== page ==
There used not to be any such thing as cryptic crosswords in AE either, it was a BE thing. But they're so good that their popularity has spread, and now there are solving hints and even paperback books explaining the different forms a clue can take (two meanings of the word, two parts of the word, anagrams, word hidden in the clue, odd/even letters, first/last letters, etc.). If you otherwise like crosswords and wordplay, it's absolutely worth it to give yourself a little boost just in learning the system. In the US, the novelty puzzle in the Wall Street Journal weekend edition is a cryptic one about once a month.
The trick in solving authentic British ones (which I also find much harder than the Brits do) is also to know a lot of cultural stuff like abbreviations and slang. There, too, you just partly pick it up by doing it, even if when you start out you have to look up a lot of things. Look for ones where in the solution, they hint at how they arrived at the answers by breaking them into pieces.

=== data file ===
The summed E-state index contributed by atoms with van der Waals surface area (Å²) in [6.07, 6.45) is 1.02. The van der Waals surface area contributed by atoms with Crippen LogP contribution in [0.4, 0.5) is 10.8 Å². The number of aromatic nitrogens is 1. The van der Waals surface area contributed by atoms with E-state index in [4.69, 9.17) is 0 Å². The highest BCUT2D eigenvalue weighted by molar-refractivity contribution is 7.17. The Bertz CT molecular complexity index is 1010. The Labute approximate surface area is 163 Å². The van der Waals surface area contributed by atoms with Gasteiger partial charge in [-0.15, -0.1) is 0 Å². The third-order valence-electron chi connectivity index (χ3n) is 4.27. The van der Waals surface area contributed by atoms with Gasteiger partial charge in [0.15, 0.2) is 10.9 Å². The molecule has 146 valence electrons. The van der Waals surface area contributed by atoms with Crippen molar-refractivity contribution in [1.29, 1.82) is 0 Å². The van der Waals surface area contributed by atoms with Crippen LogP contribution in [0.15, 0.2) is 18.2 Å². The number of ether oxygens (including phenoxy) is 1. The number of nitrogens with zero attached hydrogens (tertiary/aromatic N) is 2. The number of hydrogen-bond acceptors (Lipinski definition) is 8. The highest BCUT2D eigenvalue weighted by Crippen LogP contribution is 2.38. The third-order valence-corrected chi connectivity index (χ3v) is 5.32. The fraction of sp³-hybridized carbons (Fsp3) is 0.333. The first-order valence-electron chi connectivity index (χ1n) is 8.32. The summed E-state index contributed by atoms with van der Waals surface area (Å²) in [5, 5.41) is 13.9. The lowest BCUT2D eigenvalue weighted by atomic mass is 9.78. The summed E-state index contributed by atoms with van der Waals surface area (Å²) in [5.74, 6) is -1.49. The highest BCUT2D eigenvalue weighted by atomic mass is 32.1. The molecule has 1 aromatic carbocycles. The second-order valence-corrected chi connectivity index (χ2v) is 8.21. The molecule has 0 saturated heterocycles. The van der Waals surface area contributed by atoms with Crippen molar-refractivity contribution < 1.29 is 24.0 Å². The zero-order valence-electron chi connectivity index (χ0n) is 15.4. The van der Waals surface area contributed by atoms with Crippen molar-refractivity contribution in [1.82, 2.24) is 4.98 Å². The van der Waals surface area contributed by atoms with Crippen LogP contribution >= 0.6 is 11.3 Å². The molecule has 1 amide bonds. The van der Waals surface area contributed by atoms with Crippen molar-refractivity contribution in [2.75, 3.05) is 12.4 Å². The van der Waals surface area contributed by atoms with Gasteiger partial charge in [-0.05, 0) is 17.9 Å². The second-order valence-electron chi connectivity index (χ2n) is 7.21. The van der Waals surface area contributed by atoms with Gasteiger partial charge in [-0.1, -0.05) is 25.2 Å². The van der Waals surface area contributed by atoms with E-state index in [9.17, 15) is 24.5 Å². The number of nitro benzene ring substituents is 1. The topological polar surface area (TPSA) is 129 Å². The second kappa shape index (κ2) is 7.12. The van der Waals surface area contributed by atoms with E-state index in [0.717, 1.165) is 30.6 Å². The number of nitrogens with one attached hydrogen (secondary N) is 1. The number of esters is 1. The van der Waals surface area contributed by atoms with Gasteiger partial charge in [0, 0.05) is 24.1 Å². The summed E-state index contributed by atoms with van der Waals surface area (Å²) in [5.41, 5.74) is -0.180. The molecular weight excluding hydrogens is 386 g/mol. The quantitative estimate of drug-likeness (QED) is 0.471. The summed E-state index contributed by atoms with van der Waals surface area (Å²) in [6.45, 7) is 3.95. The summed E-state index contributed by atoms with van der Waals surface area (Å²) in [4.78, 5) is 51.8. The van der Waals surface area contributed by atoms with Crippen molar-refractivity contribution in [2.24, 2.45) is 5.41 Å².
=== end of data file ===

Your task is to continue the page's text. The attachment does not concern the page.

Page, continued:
German does sometimes have puzzles similar to cryptic ones, even if they may not stick to the 'rules' of forming a clue quite as strictly. I've probably told this before, but I remember a trip over a decade ago where our little train was delayed briefly due to a report of a thief (!), and a very nice Swiss-Italian couple helped me, first with understanding the announcement (see #6), and then with a cryptic-like puzzle from, IIRC, Der Standard.